[Mount Washington funicular]
On the north side of town, across the Allegheny River, in the Manchester and Mexican War Streets neighborhoods, stood steep narrow townhomes and big old Victorian Mansions like Hopper painted. The areas attracted residents escaping the dense inner-city in the late 1800s, who took the streetcar downtown. Here also resided a museum dedicated to the city's most famous son: Andy Warhol. Though the consensus seems to be that no one leaves Pittsburgh, Warhol did. His brother, however, still runs an auto body business here. [Paul Warhola Scrap Metal] I guess they both ended up artisans.
Growing up in an industrial city like Pittsburgh might explain Warhol's industrial approach to art. He mass-produced everything, and used brand names as subjects. One of his "sculptures" reproduced a Heinz tomato ketchup box. The piece was donated by Mrs. Henry J. Heinz II of the local ketchup empire, whose factory sign Warhol would have grown up seeing.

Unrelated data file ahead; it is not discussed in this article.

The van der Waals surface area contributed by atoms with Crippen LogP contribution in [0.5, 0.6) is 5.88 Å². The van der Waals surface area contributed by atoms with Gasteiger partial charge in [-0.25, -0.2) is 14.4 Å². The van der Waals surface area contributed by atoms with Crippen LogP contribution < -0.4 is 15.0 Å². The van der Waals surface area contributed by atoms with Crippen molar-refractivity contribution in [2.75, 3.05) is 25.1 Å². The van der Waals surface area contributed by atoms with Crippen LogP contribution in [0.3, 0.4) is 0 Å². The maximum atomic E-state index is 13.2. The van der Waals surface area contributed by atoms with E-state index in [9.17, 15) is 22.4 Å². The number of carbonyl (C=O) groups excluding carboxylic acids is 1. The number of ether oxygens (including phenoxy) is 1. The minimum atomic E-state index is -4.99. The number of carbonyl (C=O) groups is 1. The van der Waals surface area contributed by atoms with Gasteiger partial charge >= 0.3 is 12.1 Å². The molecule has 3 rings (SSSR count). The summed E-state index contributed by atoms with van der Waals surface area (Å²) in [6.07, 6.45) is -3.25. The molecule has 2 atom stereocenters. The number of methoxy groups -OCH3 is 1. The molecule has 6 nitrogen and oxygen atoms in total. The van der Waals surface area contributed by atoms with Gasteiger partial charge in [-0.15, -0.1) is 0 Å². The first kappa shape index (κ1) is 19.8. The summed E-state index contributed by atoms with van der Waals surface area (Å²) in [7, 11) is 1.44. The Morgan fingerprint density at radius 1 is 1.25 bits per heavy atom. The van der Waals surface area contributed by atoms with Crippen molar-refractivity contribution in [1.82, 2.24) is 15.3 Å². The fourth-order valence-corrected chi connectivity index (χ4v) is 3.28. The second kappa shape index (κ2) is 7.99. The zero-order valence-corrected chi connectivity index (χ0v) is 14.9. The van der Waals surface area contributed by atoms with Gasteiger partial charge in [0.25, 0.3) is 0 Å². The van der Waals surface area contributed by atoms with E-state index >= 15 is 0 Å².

Pittsburgh was rife with other pop culture icons, too. The first Nickelodeon opened here in 1905, which may be why eventual producer David O. Selznick started by opening a Nickelodeon in Pittsburgh. (Later, George A. Romero shot Night of the Living Dead! here.) Pittsburgh was also home to the world's first gas station, opened in 1913, the same year Hopper's painting Sailing sold.
Painter Mary Cassatt came from a well-to-do Pittsburgh family. Hopper wrote in a letter about his Paris days: "As for Mary Cassatt, I did not know her in Paris, although it is possible our times overlapped slightly. After all, why should I know her? I was only an unknown American art student at that time." You can almost hear his resentment at his talent being unrecognized. He also never visited the Paris salon of Gertrude Stein, who was born on Pittsburgh's North Side.
[Mount Washington funicular]During Pittsburgh's industrial heyday, the influx of immigrants created a serious housing shortage. They came to work the factories that filled the flatlands along the rivers, but they had to live close enough to walk to work because public transit didn't exist. Only the steep surrounding hillsides remained, and the vertical isolation may partly explain why the neighborhoods are isolated.